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Saving the Euro, Leaving Afghanistan, and More

Author: CFR.org Editors
May 16, 2014

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"How the Euro Was Saved"
By Peter Spiegel
Financial Times ($)

"When the history of the eurozone crisis is written, the period from late 2011 through 2012 will be remembered as the months that forever changed the European project. Strict budget rules were made inviolable; banking oversight was stripped from national authorities; and the printing presses of the European Central Bank would become the lender of last resort for failing eurozone sovereigns."

"Afghanistan: A Thousand Little Wars"
International Crisis Group

Must Watch: "As the last foreign troops prepare to leave Afghanistan, Senior Analyst Graeme Smith evaluates the security situation on the ground. The video series looks at the economic challenges ahead, the implications of a drop-off in foreign aid, and the ways the Taliban are changing as foreign troops prepare to leave the country."

Vietnamese Marine Guard monitor a Chinese coast guard vessel on the South China Sea.Officers of the Vietnamese Marine Guard monitor a Chinese coast guard vessel on the South China Sea. (Photo: Courtesy Reuters)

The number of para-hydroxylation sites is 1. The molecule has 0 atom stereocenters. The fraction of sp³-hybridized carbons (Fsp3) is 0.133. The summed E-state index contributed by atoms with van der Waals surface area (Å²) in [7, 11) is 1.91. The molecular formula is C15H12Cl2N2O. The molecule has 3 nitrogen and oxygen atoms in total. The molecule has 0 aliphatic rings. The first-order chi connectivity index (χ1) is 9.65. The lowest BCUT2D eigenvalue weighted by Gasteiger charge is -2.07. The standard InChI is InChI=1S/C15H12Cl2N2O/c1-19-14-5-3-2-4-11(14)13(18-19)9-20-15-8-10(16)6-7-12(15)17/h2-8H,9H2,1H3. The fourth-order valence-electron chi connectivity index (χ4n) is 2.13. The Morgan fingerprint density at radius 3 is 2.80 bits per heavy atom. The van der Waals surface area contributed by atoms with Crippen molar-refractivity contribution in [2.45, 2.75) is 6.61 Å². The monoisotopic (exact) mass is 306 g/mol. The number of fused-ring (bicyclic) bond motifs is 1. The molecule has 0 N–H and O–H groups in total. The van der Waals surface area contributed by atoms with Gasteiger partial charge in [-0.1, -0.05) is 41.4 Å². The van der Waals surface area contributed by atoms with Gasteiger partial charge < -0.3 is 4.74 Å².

"South China Sea Standoff Turns Into Domestic Challenges for Hanoi"
By Phuong Nguyen
Center for Strategic and International Studies

"Due to the much more open nature of Vietnamese society in recent years, the government will increasingly find that its relations with China can no longer be a secretive, brotherly affair. Given recent developments, domestic considerations — trying to ensure the safety of foreign enterprises and finding a balanced approach to managing large anti-China protests — are now a critical piece of Hanoi's South China Sea puzzle."

"Saudi Arabia Recalibrates"
By Hassan Hassan and Michael Weiss
American Interest

"Saudi Arabia has adjusted its Middle East strategy to a remarkable degree in the last six months. But lurking beneath the surface are tensions that could result in another big rift between Riyadh and Washington."

"National Security and the Accelerating Risks of Climate Change"
Center for Naval Analysis

"In this follow-up to its landmark study, National Security and the Threat of Climate Change, CNA Corporation's Military Advisory Board (MAB) re-examines the impact of climate change on U.S. national security in the context of a more informed, but more complex and integrated world."

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